A property owner or landlord may be the possessor, but this term can also refer to the person who occupies the premises. For example, the owner of a large business complex may rent out spaces to businesses. The owner must maintain the areas of the premises that he or she controls, perhaps including an elevator. However, the business owner is liable for providing safe conditions in the rented space.
Mike Morse’s legal team can thoroughly investigate who is responsible for the property where the accident occurred. Once we have identified the possessor, we can then look at what level of duty he or she owes property visitors.
What is the possessor’s duty of care?
A property owner has a legal obligation to make sure his or her property is safe so as to avoid injury or damage to those who visit the premises. This may include warning visitors of dangerous conditions and checking the premises for further risks. Duty of care is required of private, public, and business property owners. However, there are different degrees of duty depending on the legal status of the victim.
What is the legal status of the victim?
The legal status of the victim refers to that individual’s purpose of the visit at the time of the injury on the premises. In the State of Michigan, the legal status of the victim is separated into 3 categories. Each type of property visitor is owed a different level of duty from the possessor and is described as follows.
Invitee: An invitee has expressed or implied consent to enter the premises. The purpose of the visit is for the benefit of the possessor, such as a patron in a store. The possessor has a duty to keep the property reasonably safe, warn invitees of any potential hazards, and check the premises for further risks.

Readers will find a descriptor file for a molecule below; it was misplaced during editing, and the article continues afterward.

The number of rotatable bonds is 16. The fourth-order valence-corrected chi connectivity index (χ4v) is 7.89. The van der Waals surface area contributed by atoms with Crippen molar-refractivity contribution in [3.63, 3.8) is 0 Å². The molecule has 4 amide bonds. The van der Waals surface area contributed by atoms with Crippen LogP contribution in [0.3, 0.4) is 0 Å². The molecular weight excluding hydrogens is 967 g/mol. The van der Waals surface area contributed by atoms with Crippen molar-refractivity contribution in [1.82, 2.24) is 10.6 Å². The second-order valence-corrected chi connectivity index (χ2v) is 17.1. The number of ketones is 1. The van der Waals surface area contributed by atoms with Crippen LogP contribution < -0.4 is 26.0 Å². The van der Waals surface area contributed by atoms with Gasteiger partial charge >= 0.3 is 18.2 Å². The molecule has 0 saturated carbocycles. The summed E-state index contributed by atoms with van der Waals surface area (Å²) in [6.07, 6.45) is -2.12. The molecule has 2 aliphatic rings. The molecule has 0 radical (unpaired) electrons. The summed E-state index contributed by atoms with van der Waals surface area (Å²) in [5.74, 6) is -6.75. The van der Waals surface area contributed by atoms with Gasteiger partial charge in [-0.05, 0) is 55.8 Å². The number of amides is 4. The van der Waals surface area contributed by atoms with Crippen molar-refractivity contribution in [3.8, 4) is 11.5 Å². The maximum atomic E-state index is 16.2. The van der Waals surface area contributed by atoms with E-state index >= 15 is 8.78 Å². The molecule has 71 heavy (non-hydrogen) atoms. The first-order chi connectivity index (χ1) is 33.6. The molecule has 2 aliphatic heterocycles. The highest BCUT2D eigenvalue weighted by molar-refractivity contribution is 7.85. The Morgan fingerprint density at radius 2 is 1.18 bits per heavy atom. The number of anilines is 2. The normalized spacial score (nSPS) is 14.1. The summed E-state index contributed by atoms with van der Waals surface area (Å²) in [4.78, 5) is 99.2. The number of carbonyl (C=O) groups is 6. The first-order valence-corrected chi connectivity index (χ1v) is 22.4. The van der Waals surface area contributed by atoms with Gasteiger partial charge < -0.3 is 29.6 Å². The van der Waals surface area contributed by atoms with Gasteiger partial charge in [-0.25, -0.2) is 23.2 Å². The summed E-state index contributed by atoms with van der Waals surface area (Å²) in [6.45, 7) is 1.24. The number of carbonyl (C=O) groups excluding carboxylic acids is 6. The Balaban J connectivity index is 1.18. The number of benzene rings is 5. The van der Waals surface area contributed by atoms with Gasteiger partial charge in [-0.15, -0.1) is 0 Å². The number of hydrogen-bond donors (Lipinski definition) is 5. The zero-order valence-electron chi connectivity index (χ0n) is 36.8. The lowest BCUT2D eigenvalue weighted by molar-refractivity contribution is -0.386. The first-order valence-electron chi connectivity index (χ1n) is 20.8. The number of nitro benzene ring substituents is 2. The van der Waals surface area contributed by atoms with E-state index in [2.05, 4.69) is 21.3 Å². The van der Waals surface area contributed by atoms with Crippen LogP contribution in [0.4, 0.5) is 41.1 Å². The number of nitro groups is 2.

Licensee: Licensees have expressed or implied consent to enter the premises. They visit the premises for their own purposes. One example of a licensee is a salesperson or social guest. The possessor has a duty to keep the property reasonably safe and warn visitors of any unsafe conditions.
Trespasser: A trespasser does not have consent to enter the premises. The possessor is unaware of the trespasser’s entry onto the property. There is no implied duty owed to a trespasser, but there are exceptions if the trespasser is a child. Generally, a trespasser injured on the property is not entitled to compensation.
In premises liability cases, the status of the victim can greatly affect the outcome of the claim. It is essential to discern which status applies to you at the moment of injury. Our premises liability lawyers can help you identify what your legal status is and explain what your rights are under Michigan law.
The Open and Obvious Doctrine and How It May Affect Your Claim
The ‘Open and Obvious Doctrine’ is a defense to the premises liability claim. Property owners may reason that if the dangerous conditions were ‘open and obvious,’ the average person should be able to identify the risk and avoid the hazard. Although property owners have an obligation to keep their properties safe, they may try to use this doctrine to evade liability.
The ‘Open and Obvious Doctrine’ can shift the full duty of care onto the individual. Our goal is to fight for your rights so that the right people are held accountable. Our premises liability attorneys will put their expertise to work for you. When disputing the ‘open and obvious doctrine,’ we aim to determine 2 important facts for a premises liability claim:
- Was there an ‘unreasonable risk of harm’ on the premises?
- Was the possessor aware of it, and if so, did he or she take reasonable steps to warn others?
Contact a Premises Liability Lawyer For Peace of Mind
Premises liability cases can be challenging for an individual to fight alone. That is why it is vital that you have a dedicated premises liability attorney give you the right advice.
Mike Morse Law Firm is Michigan’s largest personal injury law firm with over 25 years of experience and over $1 billion won for our clients. We value the attorney-client relationship, so we fight to get the maximum financial compensation available for your claim.
Call us today to talk to one of our experienced premises liability lawyers free of charge. You won’t pay a cent until we win your Michigan premises liability case.
Contact us by phone at 855-MIKE-WINS or by e-mail to schedule a free consultation with the Mike Morse legal team.